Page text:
Some players will return to their offseason homes, some will sign contracts to play elsewhere and a few will remain in Washington, paying out of their own pockets for ice time so they can keep skating and stay in shape. There has been little optimism in the days leading up to the league’s deadline that this labor dispute will be resolved quickly, and players continue to stress their collective preparedness for a lengthy stalemate.
“I don’t think it’s our problem right now. I think it’s more [the owners] to be honest with you,” center Nicklas Backstrom said. “We just want to make the system right and make it fair. We’re not dumb. Obviously we want a great deal for both partners. We’ll see how the negotiations go and just wait for a fair deal.”
While players make lockout plans, their employers are doing the same. On Thursday night, Capitals season ticket holders received a letter from owner Ted Leonsis explaining that accounts will not be charged for any games that aren’t played, monthly payment plans will be suspended, and that any funds already in an account will receive a 1 percent APR interest rate.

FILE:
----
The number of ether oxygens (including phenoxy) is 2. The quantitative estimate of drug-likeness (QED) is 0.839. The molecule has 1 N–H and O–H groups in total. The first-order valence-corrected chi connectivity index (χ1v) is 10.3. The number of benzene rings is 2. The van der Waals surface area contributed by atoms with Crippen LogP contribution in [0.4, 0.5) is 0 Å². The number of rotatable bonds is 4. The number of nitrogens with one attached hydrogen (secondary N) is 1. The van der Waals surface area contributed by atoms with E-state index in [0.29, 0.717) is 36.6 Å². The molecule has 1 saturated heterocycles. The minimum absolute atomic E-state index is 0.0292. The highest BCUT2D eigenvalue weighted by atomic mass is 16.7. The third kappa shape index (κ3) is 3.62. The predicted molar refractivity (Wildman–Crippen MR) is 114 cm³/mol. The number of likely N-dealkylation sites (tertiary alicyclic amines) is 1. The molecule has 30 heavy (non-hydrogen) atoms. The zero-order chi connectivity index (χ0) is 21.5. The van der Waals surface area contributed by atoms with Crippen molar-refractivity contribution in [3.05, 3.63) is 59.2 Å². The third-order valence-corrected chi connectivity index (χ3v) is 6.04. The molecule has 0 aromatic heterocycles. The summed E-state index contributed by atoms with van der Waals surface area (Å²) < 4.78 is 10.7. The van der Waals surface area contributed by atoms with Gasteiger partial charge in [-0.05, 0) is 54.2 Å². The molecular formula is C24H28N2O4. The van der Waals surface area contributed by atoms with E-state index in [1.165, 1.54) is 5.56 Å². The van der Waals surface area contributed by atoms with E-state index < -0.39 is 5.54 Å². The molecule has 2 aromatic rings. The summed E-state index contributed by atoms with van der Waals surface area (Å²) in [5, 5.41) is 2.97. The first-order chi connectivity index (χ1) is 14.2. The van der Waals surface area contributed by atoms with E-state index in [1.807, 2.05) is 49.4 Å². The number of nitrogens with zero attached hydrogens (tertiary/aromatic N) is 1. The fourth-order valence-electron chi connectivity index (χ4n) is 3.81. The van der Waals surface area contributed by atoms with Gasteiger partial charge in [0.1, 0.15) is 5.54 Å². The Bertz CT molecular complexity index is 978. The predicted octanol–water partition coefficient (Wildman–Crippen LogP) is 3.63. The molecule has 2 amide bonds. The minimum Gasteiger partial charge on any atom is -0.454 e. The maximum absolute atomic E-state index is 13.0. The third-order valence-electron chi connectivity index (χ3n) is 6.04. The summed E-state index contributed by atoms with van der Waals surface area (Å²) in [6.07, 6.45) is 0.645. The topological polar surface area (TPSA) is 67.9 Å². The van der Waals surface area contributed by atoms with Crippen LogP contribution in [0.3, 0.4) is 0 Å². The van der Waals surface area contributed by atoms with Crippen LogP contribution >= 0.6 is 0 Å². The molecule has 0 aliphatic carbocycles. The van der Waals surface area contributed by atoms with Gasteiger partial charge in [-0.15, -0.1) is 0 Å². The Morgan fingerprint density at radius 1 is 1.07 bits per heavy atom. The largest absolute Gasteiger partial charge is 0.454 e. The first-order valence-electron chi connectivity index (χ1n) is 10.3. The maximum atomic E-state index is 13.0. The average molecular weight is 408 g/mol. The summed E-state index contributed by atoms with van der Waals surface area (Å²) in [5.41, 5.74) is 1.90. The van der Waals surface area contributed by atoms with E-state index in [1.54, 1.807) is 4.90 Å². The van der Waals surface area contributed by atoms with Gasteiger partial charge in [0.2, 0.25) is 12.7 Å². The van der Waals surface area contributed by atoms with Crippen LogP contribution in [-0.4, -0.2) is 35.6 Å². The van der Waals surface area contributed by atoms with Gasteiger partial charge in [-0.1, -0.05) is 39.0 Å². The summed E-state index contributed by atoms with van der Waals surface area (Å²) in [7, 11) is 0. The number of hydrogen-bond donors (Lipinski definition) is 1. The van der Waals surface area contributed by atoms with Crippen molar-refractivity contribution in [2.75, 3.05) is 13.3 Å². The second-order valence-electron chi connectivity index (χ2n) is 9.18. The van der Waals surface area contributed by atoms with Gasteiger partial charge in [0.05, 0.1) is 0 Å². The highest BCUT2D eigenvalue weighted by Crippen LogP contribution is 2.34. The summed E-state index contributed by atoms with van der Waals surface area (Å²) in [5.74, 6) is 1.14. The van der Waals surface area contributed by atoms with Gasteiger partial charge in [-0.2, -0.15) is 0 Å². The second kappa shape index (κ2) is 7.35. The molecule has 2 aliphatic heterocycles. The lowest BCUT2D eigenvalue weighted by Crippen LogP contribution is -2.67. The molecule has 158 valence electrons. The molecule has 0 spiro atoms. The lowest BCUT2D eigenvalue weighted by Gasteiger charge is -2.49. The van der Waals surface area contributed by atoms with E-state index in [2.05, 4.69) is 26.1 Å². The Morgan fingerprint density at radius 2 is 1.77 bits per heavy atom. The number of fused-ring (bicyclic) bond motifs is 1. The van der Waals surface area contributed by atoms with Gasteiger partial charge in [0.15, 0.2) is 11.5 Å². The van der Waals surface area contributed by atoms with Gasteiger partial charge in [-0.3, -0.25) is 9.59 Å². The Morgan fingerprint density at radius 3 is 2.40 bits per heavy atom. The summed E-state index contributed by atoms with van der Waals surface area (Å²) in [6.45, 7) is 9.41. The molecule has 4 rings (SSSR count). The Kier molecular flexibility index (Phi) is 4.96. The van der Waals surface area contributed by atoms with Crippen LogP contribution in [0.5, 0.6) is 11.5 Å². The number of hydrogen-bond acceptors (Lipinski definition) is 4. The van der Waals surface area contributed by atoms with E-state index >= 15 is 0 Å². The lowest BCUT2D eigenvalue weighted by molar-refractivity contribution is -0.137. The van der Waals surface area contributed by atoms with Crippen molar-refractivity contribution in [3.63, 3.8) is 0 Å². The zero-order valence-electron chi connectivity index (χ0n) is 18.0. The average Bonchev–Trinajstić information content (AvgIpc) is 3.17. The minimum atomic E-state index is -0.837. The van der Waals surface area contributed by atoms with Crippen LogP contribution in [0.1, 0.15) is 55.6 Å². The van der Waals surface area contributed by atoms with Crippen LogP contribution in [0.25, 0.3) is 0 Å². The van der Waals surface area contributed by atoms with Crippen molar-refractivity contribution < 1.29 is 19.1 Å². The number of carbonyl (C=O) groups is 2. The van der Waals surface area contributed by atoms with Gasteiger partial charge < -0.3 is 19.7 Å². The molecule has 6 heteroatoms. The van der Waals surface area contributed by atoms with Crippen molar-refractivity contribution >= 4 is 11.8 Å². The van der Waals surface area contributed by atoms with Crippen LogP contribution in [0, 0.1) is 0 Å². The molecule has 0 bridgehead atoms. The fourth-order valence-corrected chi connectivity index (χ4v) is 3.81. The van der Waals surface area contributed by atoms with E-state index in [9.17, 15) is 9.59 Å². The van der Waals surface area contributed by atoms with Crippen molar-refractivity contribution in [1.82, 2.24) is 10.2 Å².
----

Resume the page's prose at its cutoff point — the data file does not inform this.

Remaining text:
“I want to assure you that the NHL’s priority is to reach an agreement with the players,” Leonsis wrote. “We all want to talk about exciting games, upcoming opponents and great plays, not the nuances of labor negotiation. We get it — and I empathize with you.”
At this stage in the talks, the owners and players have each presented three proposals, the most recent of which came on Wednesday. But a wide gulf remains between the two sides on fundamental economic issues — chiefly the players’ share of revenues.
The players currently receive 57 percent of hockey-related revenues. In their latest offer, that number would lower to 54.3 percent at the start and then 52.7 at the end of a five-year agreement. In the fourth and fifth years, players would also receive 54 percent of any so-called new revenues, beyond what was created in the previous year.
Under the owners’ latest proposal, which keeps a uniform definition of hockey-related revenue, the players’ share would drop to 49 percent in the first year, 48 percent the second and then to 47 in the final four seasons of their six-year plan.
Each of the NHL’s offers begins with an insistence upon the players taking an immediate paycut, which is a non-starter for the union. The players are adamant that they don’t see a portion of their existing salaries sliced off the top after they agreed to a salary cap and 24 percent rollback at the end of the 2004-05 lockout.